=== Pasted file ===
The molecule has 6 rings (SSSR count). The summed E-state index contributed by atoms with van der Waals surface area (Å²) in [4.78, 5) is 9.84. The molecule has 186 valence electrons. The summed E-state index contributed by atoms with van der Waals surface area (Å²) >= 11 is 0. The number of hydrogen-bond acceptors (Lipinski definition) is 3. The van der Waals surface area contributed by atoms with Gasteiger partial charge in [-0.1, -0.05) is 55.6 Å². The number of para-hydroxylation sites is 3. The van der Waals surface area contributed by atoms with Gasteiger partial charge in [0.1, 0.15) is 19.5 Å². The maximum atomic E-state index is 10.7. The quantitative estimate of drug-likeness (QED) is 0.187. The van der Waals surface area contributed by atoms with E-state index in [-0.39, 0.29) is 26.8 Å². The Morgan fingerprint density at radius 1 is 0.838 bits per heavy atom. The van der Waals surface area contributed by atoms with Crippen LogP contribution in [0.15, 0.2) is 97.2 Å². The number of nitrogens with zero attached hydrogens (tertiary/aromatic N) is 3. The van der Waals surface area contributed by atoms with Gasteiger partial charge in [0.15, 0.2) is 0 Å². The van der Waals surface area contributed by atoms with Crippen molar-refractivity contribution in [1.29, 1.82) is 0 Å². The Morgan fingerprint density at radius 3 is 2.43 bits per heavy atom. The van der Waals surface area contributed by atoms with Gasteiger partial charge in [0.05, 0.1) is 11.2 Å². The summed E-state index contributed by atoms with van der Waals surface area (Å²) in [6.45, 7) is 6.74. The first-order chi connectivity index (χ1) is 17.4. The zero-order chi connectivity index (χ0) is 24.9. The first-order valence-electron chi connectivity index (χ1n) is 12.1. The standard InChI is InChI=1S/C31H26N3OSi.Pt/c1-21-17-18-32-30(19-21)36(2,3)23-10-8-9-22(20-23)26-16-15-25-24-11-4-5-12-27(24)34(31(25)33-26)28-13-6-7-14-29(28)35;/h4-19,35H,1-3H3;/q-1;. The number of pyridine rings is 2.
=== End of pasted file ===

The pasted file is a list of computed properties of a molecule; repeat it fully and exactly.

The molecule has 6 rings (SSSR count). The summed E-state index contributed by atoms with van der Waals surface area (Å²) in [4.78, 5) is 9.84. The molecule has 186 valence electrons. The summed E-state index contributed by atoms with van der Waals surface area (Å²) >= 11 is 0. The number of hydrogen-bond acceptors (Lipinski definition) is 3. The van der Waals surface area contributed by atoms with Gasteiger partial charge in [-0.1, -0.05) is 55.6 Å². The number of para-hydroxylation sites is 3. The van der Waals surface area contributed by atoms with Gasteiger partial charge in [0.1, 0.15) is 19.5 Å². The maximum atomic E-state index is 10.7. The quantitative estimate of drug-likeness (QED) is 0.187. The van der Waals surface area contributed by atoms with E-state index in [-0.39, 0.29) is 26.8 Å². The Morgan fingerprint density at radius 1 is 0.838 bits per heavy atom. The van der Waals surface area contributed by atoms with Crippen LogP contribution in [0.15, 0.2) is 97.2 Å². The number of nitrogens with zero attached hydrogens (tertiary/aromatic N) is 3. The van der Waals surface area contributed by atoms with Gasteiger partial charge in [0.15, 0.2) is 0 Å². The van der Waals surface area contributed by atoms with Crippen molar-refractivity contribution in [1.29, 1.82) is 0 Å². The Morgan fingerprint density at radius 3 is 2.43 bits per heavy atom. The van der Waals surface area contributed by atoms with Gasteiger partial charge in [0.05, 0.1) is 11.2 Å². The summed E-state index contributed by atoms with van der Waals surface area (Å²) in [6.45, 7) is 6.74. The first-order chi connectivity index (χ1) is 17.4. The zero-order chi connectivity index (χ0) is 24.9. The first-order valence-electron chi connectivity index (χ1n) is 12.1. The standard InChI is InChI=1S/C31H26N3OSi.Pt/c1-21-17-18-32-30(19-21)36(2,3)23-10-8-9-22(20-23)26-16-15-25-24-11-4-5-12-27(24)34(31(25)33-26)28-13-6-7-14-29(28)35;/h4-19,35H,1-3H3;/q-1;. The number of pyridine rings is 2.